While it’s hard to generalise regarding approaches to Open Banking in Western Europe’s major economies, the new study from Mastercard/PCM ranks France, Italy and Spain slightly behind the UK in their progress towards Open Banking, with the Berlin Group leading the way for the DACH countries (Germany, Austria and Switzerland) and other European markets. In part, this is because account-to-account payment systems are at a lower level of readiness compared with the Nordics and the UK, and also because high-speed internet in some of these markets is behind the 4G and 5G systems found in the Nordics and the UK.
On the positive side, the Berlin Group has typified a collaborative approach to the development of Open Banking in German-speaking markets and adjacent countries. Founded specifically to develop collaborations between European banks after PSD2, the Berlin Group has developed NextGenPSD2 as a single open API standard for its member banks. Within Germany itself, banks are using the established FinTS open API set to enable trusted third parties (TPPs) to access customer data and create new products. There are signs of real movement in the German market, with some 23 TPPs granted licenses in 2020 – far behind the UK and Nordics, but progress nonetheless.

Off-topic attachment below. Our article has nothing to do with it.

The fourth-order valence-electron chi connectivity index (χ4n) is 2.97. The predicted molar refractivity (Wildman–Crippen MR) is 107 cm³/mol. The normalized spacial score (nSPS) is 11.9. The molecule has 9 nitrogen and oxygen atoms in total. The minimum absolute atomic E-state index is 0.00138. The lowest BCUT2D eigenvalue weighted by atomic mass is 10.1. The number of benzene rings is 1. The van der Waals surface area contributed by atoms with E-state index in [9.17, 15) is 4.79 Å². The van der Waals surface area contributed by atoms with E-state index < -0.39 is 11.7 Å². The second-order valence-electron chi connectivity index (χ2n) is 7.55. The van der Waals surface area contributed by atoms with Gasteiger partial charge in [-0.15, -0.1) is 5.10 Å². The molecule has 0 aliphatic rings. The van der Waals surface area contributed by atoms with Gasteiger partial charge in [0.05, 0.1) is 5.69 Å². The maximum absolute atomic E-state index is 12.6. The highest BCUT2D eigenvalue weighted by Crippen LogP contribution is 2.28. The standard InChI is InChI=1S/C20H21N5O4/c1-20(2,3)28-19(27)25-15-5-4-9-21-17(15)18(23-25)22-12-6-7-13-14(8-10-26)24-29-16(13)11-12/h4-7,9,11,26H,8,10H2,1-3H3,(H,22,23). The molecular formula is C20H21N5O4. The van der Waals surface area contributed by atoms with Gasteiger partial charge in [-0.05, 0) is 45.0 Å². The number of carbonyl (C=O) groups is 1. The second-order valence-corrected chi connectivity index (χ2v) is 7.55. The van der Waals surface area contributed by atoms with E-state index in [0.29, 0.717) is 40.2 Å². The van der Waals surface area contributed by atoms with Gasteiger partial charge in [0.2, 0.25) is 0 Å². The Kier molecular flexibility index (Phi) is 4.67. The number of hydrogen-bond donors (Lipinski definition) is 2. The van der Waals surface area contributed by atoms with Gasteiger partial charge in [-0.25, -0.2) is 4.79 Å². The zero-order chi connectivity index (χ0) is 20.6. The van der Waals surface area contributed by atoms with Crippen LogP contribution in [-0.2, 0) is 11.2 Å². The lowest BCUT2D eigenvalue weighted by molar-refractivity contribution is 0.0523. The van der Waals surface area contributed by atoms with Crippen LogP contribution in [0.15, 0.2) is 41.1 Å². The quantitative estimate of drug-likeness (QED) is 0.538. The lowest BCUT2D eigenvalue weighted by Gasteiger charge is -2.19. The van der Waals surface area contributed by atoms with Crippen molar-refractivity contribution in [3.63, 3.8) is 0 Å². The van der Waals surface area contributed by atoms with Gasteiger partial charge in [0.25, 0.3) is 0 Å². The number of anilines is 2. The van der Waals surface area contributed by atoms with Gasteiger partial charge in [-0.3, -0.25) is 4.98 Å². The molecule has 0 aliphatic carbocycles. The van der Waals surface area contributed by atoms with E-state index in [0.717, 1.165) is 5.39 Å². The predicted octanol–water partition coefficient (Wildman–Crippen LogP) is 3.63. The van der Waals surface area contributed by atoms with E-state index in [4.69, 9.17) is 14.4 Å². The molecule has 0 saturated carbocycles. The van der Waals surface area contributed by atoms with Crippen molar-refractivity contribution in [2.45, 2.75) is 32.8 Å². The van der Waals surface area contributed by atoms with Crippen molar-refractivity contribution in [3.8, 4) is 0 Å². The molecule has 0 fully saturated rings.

“France, Italy and Spain are using Open Banking as a springboard to modernise their payments systems.”
Europe’s Latin markets – France, Spain and Italy – have historically seen less collaboration in their banking and payment systems. Notable exceptions include the French “Carte Bleue” system and, most recently, a merger between Spain’s three payment systems to create a unified payments infrastructure, SistemaPay.